Nothing seems to stir up stress for a parent like talking about picky eaters, food aversions, family mealtime, and other food issues. Raising a child who struggles with food, whether underweight, overweight or an extremely picky eater, can make you feel as if you constantly worry about their short- and long-term health. Food is a significant part of our everyday life and of forming a cultural identity.

Helping Your Child Overcome Picky Eating and Other Food Issues

It’s common to feel overwhelmed by your child’s food issues. Understandably, you are probably concerned that your child might develop a negative body image. You may also fear their current unhealthy relationship with food and eating will carry into adulthood. However, knowing you have options and tools to address your concerns is essential. You can implement several of these tips to support your child in healing their relationship with food and eating.

1. Consider Serving “Family- Style.”

In her recent interview on the podcast, Dr. Rowell suggested serving family-style meals. Family-style dining is when the serving bowls and platters are in the center of the table, with serving utensils. Each family member dishes themselves up from the large bowls or platters. Think “Grandma’s table at Thanksgiving,” where you are all passing plates around to each other.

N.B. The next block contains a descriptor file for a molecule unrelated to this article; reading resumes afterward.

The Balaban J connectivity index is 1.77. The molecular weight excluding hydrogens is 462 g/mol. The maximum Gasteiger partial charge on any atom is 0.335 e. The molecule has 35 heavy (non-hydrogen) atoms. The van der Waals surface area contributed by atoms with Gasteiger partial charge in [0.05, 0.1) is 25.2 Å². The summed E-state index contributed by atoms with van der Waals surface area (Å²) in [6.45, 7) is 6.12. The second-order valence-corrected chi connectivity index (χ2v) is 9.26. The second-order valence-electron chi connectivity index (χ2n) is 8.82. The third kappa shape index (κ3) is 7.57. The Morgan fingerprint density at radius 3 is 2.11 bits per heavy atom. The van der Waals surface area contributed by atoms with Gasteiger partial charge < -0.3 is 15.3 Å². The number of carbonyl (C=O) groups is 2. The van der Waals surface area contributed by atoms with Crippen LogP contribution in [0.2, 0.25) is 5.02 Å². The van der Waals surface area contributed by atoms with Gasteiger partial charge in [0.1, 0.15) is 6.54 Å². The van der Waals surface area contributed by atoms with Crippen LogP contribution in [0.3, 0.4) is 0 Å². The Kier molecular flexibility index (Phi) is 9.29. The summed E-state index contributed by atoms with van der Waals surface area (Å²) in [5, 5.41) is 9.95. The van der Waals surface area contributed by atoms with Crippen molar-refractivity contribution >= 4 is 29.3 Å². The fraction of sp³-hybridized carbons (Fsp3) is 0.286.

Family-style meals can feel like a ripe opportunity for chaos when you have several ages around the table. It is also impractical for your family if your kids have a wide variety of abilities or diverse food struggles. Here are a few ideas for modifying family-style dinners for your family.

  • Portion the main dish and allow everyone to serve themselves any sides you offer.
  • Serve your littlest ones or your child who might struggle with motor skills and coordination. However, be sure to ask for their input on portion size, which foods they want, and even where they may want it on the plate.
  • Offer to serve your child who struggles with making choices themselves. Talk them through their options and help them plan their plate.
  • Honor your child’s autonomy by offering choices and sharing control. When you have one child who wants all the power and another who doesn’t want to make any choices, try to strike some balance and compassion.

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2. Serve Dessert with Dinner.

Sometimes, our kids get hyper-focused on dessert or other sweets when they struggle with food issues. We contribute to this frequently when we bribe or reward them with food. To reduce the chances of a power struggle over sweets or desserts, try serving at least a portion of dessert with the meal. It might feel like your kids will choose that and only that for a while. However, the long-term impact is that you neutralize sweets or desserts as “special” and take them off their traditional pedestals!

This suggestion shows how parents can increase flexibility around a child’s feeding issues and food choices. It might make your eyebrow twitch for a few meals. But by modeling that all food is fuel and there’s no inherent power in a cupcake, you are setting them up for healthier relationships with food.

3. Make Your Table a Safe Space.